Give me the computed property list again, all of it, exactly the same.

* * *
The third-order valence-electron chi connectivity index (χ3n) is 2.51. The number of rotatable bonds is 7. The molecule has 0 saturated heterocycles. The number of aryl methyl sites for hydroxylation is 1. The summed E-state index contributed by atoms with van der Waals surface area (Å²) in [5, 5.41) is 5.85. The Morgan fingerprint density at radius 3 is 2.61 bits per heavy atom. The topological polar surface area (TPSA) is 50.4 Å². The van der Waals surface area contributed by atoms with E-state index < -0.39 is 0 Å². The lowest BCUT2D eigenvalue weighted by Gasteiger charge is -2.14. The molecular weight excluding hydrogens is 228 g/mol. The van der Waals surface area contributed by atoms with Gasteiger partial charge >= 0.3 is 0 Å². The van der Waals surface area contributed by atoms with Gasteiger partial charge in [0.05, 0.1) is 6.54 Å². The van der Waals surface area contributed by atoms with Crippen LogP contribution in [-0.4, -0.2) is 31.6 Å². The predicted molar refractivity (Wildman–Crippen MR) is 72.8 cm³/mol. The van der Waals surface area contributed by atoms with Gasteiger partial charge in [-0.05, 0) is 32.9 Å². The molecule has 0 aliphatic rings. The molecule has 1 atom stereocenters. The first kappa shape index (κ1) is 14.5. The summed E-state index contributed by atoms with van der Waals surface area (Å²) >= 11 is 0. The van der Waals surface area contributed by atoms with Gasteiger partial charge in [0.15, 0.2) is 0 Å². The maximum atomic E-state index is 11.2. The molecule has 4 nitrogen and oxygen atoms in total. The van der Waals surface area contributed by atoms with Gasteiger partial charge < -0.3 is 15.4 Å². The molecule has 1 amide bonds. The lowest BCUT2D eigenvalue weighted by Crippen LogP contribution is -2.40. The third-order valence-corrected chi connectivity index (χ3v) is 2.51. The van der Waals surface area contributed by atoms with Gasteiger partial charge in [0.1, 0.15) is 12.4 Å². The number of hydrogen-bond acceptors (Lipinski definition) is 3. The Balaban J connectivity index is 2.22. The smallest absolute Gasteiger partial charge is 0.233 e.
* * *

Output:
The third-order valence-electron chi connectivity index (χ3n) is 2.51. The number of rotatable bonds is 7. The molecule has 0 saturated heterocycles. The number of aryl methyl sites for hydroxylation is 1. The summed E-state index contributed by atoms with van der Waals surface area (Å²) in [5, 5.41) is 5.85. The Morgan fingerprint density at radius 3 is 2.61 bits per heavy atom. The topological polar surface area (TPSA) is 50.4 Å². The van der Waals surface area contributed by atoms with E-state index < -0.39 is 0 Å². The lowest BCUT2D eigenvalue weighted by Gasteiger charge is -2.14. The molecular weight excluding hydrogens is 228 g/mol. The van der Waals surface area contributed by atoms with Gasteiger partial charge >= 0.3 is 0 Å². The van der Waals surface area contributed by atoms with Gasteiger partial charge in [0.05, 0.1) is 6.54 Å². The van der Waals surface area contributed by atoms with Crippen LogP contribution in [-0.4, -0.2) is 31.6 Å². The predicted molar refractivity (Wildman–Crippen MR) is 72.8 cm³/mol. The van der Waals surface area contributed by atoms with Gasteiger partial charge in [-0.05, 0) is 32.9 Å². The molecule has 0 aliphatic rings. The molecule has 1 atom stereocenters. The first kappa shape index (κ1) is 14.5. The summed E-state index contributed by atoms with van der Waals surface area (Å²) >= 11 is 0. The van der Waals surface area contributed by atoms with Gasteiger partial charge in [0.15, 0.2) is 0 Å². The maximum atomic E-state index is 11.2. The molecule has 4 nitrogen and oxygen atoms in total. The van der Waals surface area contributed by atoms with Gasteiger partial charge < -0.3 is 15.4 Å². The molecule has 1 amide bonds. The lowest BCUT2D eigenvalue weighted by Crippen LogP contribution is -2.40. The third-order valence-corrected chi connectivity index (χ3v) is 2.51. The van der Waals surface area contributed by atoms with Gasteiger partial charge in [0.1, 0.15) is 12.4 Å². The number of hydrogen-bond acceptors (Lipinski definition) is 3. The Balaban J connectivity index is 2.22. The smallest absolute Gasteiger partial charge is 0.233 e.